Eight Months On – The Revolving Door

So we have gathered a good group of different people in Newbury. Different ages and ethnic backgrounds. A few have come to faith in Christ. 5 have been baptised. Several have moved house to Newbury to be part of the new church. (Amazing!) Lots of people are enthusiastic and helping everywhere. Westpoint was great. We are in our 4th Sunday venue to make more room. God has been kind to us. We also have an active revolving door – people coming and people going. Some coming to have a look…some staying. A few have left over the summer (ouch). As long as we talk about those things, leave well and find another church to call home we will all be OK…

Nine Months On – When The Numbers Go Up and Down

I still can’t quite understand it. One week we had 80 on a Sunday morning, the next Sunday we had 50 – and it is not the school holidays. Was my preaching that bad? Did they all choose the same we in September to go away? What happened?

The fluctuations of church plant attendance can be the stuff of mournful Sunday afternoons, introspection and a gnawing sense of failure. Sometimes there just doesn’t seem to be a reason why we have a dip. At such times, we have a reality check, we tell a friend, we pick ourselves up, dust down, pick up The Bible again, kneel down once more and remind ourselves: Who it is for and Who is in charge…

Ten Months On – It Is Fun!

It is fun planting a church. It is fun getting to know new people and a new town and the new walks. It is fun not really knowing what is going to happen next – or who is going to show up. It is fun not being in control. It is fun turning up early on a Sunday morning with a good-hearted gang to get the school ready. It is fun the meals together. It is fun the prayer meetings, sensing what God might be saying. It is fun playing tennis for a new club and 5-a-side football with a new bunch of dads. It is fun trusting God for everything.

Eleven Months – Learning to Walk

Planting a church is a little like having a baby. At first there is birth – some pain, wonder, beauty, vulnerability, reliance, some cooing, lots of attention, maybe even some wind! Triumphs and mistakes. Joy and inconvenience. Teething troubles and great fun. Laughter and tears. After 11 months a baby has changed quite a bit, in looks and ability. Maybe even some faltering steps as legs gain strength and confidence grows. I feel a bit like that in Newbury now. The baby is growing and changing. Folks who were with us at the start have moved on; others have joined. Muscles strengthened. The church has grown and starting to stand on its feet. Leaders emerging. Early steps but evidence of strength and growth. I am enjoying watching the baby grow and learning to walk…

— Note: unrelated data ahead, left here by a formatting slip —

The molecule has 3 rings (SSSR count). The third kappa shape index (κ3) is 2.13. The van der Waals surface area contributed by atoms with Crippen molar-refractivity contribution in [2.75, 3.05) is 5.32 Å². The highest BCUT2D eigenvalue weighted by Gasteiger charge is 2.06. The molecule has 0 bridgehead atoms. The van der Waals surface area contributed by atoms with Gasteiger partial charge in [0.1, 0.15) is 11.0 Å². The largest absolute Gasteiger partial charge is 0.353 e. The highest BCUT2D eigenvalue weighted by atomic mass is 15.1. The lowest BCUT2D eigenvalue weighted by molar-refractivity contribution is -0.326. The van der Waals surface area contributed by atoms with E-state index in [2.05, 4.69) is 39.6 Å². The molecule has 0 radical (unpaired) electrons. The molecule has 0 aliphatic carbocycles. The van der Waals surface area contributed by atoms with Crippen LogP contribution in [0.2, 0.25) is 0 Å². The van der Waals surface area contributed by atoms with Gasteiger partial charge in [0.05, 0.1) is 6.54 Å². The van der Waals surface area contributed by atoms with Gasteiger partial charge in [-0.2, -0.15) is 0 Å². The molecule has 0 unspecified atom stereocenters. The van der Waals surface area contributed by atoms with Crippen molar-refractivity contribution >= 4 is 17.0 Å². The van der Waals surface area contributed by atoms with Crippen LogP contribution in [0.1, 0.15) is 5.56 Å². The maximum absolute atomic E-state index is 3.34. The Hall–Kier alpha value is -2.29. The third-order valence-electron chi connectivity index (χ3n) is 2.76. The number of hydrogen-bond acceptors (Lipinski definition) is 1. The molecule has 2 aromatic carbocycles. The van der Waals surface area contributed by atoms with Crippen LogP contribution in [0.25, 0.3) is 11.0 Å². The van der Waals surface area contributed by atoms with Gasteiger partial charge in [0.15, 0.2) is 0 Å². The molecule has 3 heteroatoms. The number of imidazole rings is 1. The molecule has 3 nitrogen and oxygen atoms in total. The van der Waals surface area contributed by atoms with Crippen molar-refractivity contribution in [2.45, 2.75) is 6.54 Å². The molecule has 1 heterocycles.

First Christmas

The first Christmas Sunday event with our new friends at Bridge Church Newbury was a Walk Through Nativity. Beverley choreographed a fun and poignant morning. Lots of folk dressed up. Phoebe LS did a great job interspersing scenes with carols and worship. Silent Night with the lights down low…wow. We also had our new neighbours round – 10 households. It was standing room only as friendships were renewed and new ones made. Christmas Day was special too with a surprising number of guests and visitors – great Christmas worship with our new friends. Well worth the complicated negotiations with the school. New church, first Christmas – great fun.

When People Leave

One year on, I think I have a reasonable idea of who the core group of the new church are. To be honest, there has been quite a lot of coming and going during the first year. Several people stayed for some months, you build relationship, share lives, get to like them, see the potential, then… they leave. Ouch. It is painful. Some have left for other (larger) churches, others now go no-where. I am still learning to release people to God’s grace, to pray blessing upon them and hope they find the right place in God for them. I am quite sure, this year too, some will come and some will go…

Working With Other Churches

It is worth it. It takes time. Sometimes it is frustrating. It teaches you things. It is the right thing to do. It is powerful. Working with other churches is all of those things. Especially as a new church in town, it is important early on, to be open, build good relationships and support what God is already doing in your town. God has been at work for hundreds of years in your town before you arrived – He still is at work through His people, in many churches, faithfully serving Him. On Sunday evening we had The Gathering – hundreds gathered from the different churches to worship together and celebrate what God is doing in West Berkshire. It is worth it. It is good.